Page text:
And yet, it is a great movie, a movie I have seen dozens of times, a movie I can quote from memory, a movie I am always pleasantly surprised by when I return to it after a few years away. It is too long, or at least at two hours and thirteen minutes it seems like it should be too long for a Saturday Night Live sketch blown up to feature length. Hell, calling it a sketch may be giving it too much credit; John Belushi and Dan Aykroyd never did comedy on SNL as The Blues Brothers, they played blues music as the "characters" (really just the costumes — black suit, white shirt, black tie, black hat, black sunglasses — and the goofy dancing) with Howard Shore and the show's house band. And yet somehow the movie isn't too long at two hours and thirteen minutes. It's too short. I've determined this via a highly scientific method. Here's how it works. Some home video releases contain an extended cut that runs fifteen more minutes, and if you let me choose which I would prefer to watch I'd pick the one with the extra footage every single time.

Characters would be nice, but that was the remarkable thing about John Belushi: he didn't need a character to be worth watching onscreen. Quick: describe Bluto from Animal House using words that don't also apply to Belushi? What was his life like before college? What are his goals? How'd he come to Delta House? Who's his favorite Delta? Why does he like wearing togas so much? The vagueness with which Bluto was drawn didn't stop him from becoming maybe the single most beloved college student in cinema history. The reason why is a single word, and it rhymes with "Smelushi." The same applies to Jake Blues. Here inscrutableness is written right into the character. But there's something so utterly charismatic about Belushi that he makes the character's lack of definition seem like intentional mystery rather than a screenplay deficiency. We may not know too much about Jake, but Belushi sure seems to.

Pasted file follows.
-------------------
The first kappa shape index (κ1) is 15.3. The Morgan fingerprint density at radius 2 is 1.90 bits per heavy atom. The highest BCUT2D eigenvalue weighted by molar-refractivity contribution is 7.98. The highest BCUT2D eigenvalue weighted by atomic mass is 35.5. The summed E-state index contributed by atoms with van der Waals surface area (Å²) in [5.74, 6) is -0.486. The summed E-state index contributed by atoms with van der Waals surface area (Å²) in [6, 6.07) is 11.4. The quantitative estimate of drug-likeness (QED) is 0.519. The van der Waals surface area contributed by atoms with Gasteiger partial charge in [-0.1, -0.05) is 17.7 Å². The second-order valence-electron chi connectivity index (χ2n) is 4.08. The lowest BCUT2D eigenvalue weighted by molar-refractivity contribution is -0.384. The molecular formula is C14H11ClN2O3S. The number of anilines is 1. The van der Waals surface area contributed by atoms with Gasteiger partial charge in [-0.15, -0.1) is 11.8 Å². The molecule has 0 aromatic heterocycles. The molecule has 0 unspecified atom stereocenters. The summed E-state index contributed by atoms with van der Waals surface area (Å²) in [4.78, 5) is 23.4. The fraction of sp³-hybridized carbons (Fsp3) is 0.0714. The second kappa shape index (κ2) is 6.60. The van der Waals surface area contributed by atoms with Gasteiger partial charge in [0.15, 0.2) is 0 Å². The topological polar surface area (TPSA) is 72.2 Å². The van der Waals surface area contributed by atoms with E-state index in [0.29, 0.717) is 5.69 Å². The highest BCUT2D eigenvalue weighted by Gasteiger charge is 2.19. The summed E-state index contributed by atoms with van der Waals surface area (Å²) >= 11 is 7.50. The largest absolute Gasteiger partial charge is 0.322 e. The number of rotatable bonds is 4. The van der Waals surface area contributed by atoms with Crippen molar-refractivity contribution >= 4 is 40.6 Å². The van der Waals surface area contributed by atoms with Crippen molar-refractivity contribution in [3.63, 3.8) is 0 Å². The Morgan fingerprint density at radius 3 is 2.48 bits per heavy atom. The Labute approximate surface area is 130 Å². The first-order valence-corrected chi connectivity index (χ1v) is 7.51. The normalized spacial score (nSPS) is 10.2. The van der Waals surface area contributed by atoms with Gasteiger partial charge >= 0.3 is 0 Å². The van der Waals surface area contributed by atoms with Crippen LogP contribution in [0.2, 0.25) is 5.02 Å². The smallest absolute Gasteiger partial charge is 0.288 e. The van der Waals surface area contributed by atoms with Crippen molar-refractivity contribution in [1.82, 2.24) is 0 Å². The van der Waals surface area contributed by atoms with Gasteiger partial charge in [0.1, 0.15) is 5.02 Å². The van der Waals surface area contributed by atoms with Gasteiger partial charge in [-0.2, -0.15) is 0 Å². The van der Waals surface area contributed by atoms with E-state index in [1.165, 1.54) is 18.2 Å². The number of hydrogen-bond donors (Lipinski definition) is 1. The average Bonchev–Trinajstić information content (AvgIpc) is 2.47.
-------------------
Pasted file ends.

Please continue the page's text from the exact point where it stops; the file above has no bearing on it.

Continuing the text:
The most famous line in the film, the one everyone on Earth knows, even people who've never seen the movie or know who the Blues Brothers are, is the one about how no one can stop them because they're on a mission from God. God, in this case, is named John Lee Hooker and Cab Calloway and Aretha Franklin and Sam and Dave and Ray Charles. For Jake and Elwood (and, I suspect, for Belushi and Dan Aykroyd), music is religion, a point made with perfect clarity when Jake has his evangelical epiphany in the middle of James Brown gospel tune. Though the narrative finds Jake and Elwood searching for $5,000 to save the orphanage they grew up in, their real task is to share the music they love with their film's audience. They're musical missionaries and their means of conversion is the series of exuberant numbers featuring many of the artists mentioned above. Music in this film has a power akin to demonic possession: people can't resist it, succumb to it, as when Ray Charles starts playing "Shake a Tail Feather" and passersby burst into a synchronized, choreographed dance.

The whole film operates that way. Passion outweighs precision. Energy trumps efficiency. The Blues Brothers have a complete and total disregard for rules and the film shares that spirit. It breaks just about every rule of "good" moviemaking. No screenwriting coach or studio executive or focus group could manufacture The Blues Brothers. It had to come from a couple guys who felt so strongly about this stuff that they were ready to proselytize for it any way they could. The film stands as a testament to their great success.

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Tuesday, March 02, 2010

YouTubeHulu Art: Flags! Of! The World!

Finally, flags have their own "We Didn't Start the Fire." Sweeney and I watched it twice on Saturday night. Top-notch stuff.